The attributes can also be evaluated if the administration database is not accessible or the information object has been sent to an environment outside the generating system.

Areas of application

Document management systems are complex systems consisting of database servers with the document data , file servers on which documents are kept in the processing state (called "vaults" in English), multi-level archiving systems on which documents are stored in their final state, conversion servers that produce this final state in the long-term file format , and communication servers who manage the transactions to the central system at network process level.

To access the central system, there are client programs based on client-server technology or, more recently, web technology, which run decentrally on the users' network PCs, the latter in their internet browser, and the user queries over the network forward and receive the system responses over the network and display them to the user.

Due to this complex technology, hardware purchases, software licenses, but above all the operation and support for such systems are extremely expensive. The high administrative effort for user roles, user rights, keyword dictionaries (classification systems) and the like should not be underestimated . Ä.

Comprehensive document management often also has additional personnel-requiring services, such as template management department, scanning department, central print and print distribution center, formal checking services, document import and export services (electronic customer interface), system hotline in up to 3 levels and Ä.

The main advantage of easier and longer-term retrievability is not only ensured by the electronic system, but by the setting up and maintenance of keyword dictionaries (classification systems, thesaurus ), document classes and the corresponding keywording when filing / saving documents.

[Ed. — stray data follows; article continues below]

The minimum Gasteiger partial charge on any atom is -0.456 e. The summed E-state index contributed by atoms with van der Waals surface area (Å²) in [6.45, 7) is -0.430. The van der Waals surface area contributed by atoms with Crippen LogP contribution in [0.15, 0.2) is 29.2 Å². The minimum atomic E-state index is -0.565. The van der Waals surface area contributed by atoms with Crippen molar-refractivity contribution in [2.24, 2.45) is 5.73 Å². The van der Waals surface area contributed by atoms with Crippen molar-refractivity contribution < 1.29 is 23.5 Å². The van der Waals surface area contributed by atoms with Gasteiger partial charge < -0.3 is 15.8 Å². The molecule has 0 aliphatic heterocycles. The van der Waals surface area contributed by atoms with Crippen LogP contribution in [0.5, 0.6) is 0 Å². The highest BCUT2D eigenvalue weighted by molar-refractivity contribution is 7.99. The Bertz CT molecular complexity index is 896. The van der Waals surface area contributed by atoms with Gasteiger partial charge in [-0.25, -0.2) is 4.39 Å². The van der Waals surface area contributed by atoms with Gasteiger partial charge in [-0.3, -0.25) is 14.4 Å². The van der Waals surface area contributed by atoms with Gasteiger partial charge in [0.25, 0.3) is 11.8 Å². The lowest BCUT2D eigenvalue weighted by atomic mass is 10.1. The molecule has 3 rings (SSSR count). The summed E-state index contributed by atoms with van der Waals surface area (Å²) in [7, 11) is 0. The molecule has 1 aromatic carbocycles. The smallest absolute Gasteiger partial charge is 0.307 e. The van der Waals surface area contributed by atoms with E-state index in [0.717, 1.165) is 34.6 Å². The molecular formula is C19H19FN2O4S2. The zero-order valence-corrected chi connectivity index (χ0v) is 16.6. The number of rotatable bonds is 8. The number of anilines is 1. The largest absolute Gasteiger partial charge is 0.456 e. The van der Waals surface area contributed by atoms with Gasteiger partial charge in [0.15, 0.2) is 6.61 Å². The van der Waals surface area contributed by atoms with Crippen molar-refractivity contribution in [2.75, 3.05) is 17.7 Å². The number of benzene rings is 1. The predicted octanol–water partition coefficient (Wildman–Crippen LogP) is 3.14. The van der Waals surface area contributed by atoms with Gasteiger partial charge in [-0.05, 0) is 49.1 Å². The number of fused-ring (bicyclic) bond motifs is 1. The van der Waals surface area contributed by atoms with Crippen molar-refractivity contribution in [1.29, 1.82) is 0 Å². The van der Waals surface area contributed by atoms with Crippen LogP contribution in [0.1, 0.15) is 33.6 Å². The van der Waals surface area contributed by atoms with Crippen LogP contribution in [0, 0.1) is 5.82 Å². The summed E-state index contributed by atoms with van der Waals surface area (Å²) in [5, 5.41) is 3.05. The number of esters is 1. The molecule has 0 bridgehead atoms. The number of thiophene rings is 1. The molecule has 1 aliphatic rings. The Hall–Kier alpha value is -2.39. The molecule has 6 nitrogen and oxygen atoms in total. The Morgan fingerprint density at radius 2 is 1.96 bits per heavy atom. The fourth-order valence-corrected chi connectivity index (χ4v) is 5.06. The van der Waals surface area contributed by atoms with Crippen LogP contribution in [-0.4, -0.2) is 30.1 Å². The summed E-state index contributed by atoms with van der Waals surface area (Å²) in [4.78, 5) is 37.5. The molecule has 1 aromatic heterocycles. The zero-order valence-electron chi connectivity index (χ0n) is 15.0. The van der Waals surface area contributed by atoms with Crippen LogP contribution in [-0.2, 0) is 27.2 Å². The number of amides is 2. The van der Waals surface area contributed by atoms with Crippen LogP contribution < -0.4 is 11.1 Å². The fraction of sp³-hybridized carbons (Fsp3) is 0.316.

This and the filing of documents, which is at least two times slower due to the system complexity compared to filing documents on simple file servers in the company network, causes more effort for all employees who store their documents with a document management system. This greater effort comes in through less effort when searching, although it must be taken into account that not every document stored in a company has to be accessed again.

The actual added value of a document management system arises above all when documents have to be retrieved after a long time due to legal requirements and financial sanctions can be avoided by retrieving them, which can be significant for a company. Finding old documents can also avoid costly duplicate developments.

Since most companies do not make general provisions for such long-term risks, the so-called return on investment for the use of document management systems is difficult to determine commercially.

Furthermore, there are also quality advantages that are difficult to quantify from a commercial point of view, which are particularly evident in customer relationships.

Further business challenges are the fixed costs for software licenses, operation and support on the one hand and the considerable costs per user for workplace / process-specific configuration, training and for the "internal marketing" of the introduction of the document management application and the stated amount of working time per user.

While the costs can steadily increase as the number of users increases, the risk that important documents cannot be found decreases with increasing system use in the company. On the other hand, the costs for the smallest number of users are relatively lowest at first glance, but still considerable due to the high fixed costs, and these considerable costs are then offset by almost no benefit.

Central document management systems often come up against their limits, for example with mobile employees with international business activities. For this, "packing your suitcase" and " synchronization " functions with e.g. B. project copies of documents on laptops as a document management function required. However, such functional expansions in modern systems are becoming increasingly popular.